Unlike some faux documentary or found footage films, TrollHunter keeps the handheld camera relatively stable and never goes over the top, even when the characters are running through the woods. However, the filmmakers do take some liberties with the found footage idea and cut corners in certain situations, leaving some questions unanswered or unresolved.
TrollHunter is interesting and engrossing and demonstrates that even relatively low budgets can provide a realistic and spectacular monster movie.
Fifteen years after the release of the clever and groundbreaking Scream, Wes Craven returns to the series that helped to redefine the slasher genre. The state of the Hollywood horror film has changed greatly since the mid-90s, with waxing and waning cycles of Asian horror and over-the-top splatter franchises. Scream 4 struggles in this new environment and never rises above the level of toothless, watered-down remake.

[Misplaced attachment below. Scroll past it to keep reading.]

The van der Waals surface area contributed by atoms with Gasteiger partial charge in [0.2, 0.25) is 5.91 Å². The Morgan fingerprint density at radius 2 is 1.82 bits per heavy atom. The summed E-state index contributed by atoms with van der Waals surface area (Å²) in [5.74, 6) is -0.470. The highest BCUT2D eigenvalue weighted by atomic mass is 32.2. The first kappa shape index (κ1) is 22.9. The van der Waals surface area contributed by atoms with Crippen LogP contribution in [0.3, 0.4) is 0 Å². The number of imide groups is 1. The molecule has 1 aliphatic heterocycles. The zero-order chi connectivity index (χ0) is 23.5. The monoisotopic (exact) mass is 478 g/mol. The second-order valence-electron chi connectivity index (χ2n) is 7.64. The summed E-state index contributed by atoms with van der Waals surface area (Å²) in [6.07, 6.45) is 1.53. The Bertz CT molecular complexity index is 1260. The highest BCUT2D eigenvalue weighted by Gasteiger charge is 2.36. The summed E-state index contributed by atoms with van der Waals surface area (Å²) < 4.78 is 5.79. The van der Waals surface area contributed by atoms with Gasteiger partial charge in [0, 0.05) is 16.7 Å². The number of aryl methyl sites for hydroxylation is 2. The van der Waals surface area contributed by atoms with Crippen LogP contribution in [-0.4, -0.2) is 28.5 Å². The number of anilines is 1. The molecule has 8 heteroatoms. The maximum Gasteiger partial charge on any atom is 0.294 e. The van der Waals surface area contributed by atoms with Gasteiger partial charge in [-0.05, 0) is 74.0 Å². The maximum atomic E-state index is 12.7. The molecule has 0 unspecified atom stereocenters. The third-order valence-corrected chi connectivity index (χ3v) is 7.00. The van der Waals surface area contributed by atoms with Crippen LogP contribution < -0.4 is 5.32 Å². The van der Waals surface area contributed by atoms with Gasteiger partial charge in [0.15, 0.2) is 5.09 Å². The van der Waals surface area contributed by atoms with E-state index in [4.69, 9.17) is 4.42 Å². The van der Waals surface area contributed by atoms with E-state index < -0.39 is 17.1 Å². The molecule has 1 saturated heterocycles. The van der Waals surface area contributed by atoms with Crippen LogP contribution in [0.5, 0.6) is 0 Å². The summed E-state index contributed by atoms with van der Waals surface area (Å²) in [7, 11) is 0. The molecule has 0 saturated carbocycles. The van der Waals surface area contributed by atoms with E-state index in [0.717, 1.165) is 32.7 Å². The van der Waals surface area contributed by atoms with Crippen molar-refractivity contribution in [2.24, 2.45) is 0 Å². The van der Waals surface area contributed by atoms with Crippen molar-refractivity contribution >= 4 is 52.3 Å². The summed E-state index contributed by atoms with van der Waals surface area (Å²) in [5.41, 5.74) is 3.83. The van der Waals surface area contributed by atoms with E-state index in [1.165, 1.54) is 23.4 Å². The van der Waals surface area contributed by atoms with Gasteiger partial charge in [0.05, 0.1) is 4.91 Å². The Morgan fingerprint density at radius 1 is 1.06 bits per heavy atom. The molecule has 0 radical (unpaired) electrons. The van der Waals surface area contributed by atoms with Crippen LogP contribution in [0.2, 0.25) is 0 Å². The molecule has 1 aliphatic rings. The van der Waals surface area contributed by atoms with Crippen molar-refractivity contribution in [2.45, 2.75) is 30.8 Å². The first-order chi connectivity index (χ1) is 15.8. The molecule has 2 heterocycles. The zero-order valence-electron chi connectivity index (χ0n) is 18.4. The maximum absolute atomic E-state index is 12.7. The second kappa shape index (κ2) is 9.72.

Although the original Scream series started strong and ended weak, there was a coherent, consistent narrative and the story came to a natural conclusion. Scream 4 is a forced return to a closed story and can’t help but feel unnecessary and contrived. The three main characters from the first series sleepwalk through the plot, serving as a weak reminder of more interesting times.
Much of the style and humour from the original film is gone, with a string of gratuitous film references and social media shoehorned into a tired setting. Self-reflexivity and meta-filmic in-jokes take the place of complex characterisation and interesting plot twists. Craven’s always been an interesting filmmaker but his style is lost here, creepy sequences and interludes replaced with familiar camerawork and vanilla editing.
There are glimpses of an interesting film in Scream 4 but it’s ultimately an overly safe and dull remake of a genre-breaking classic.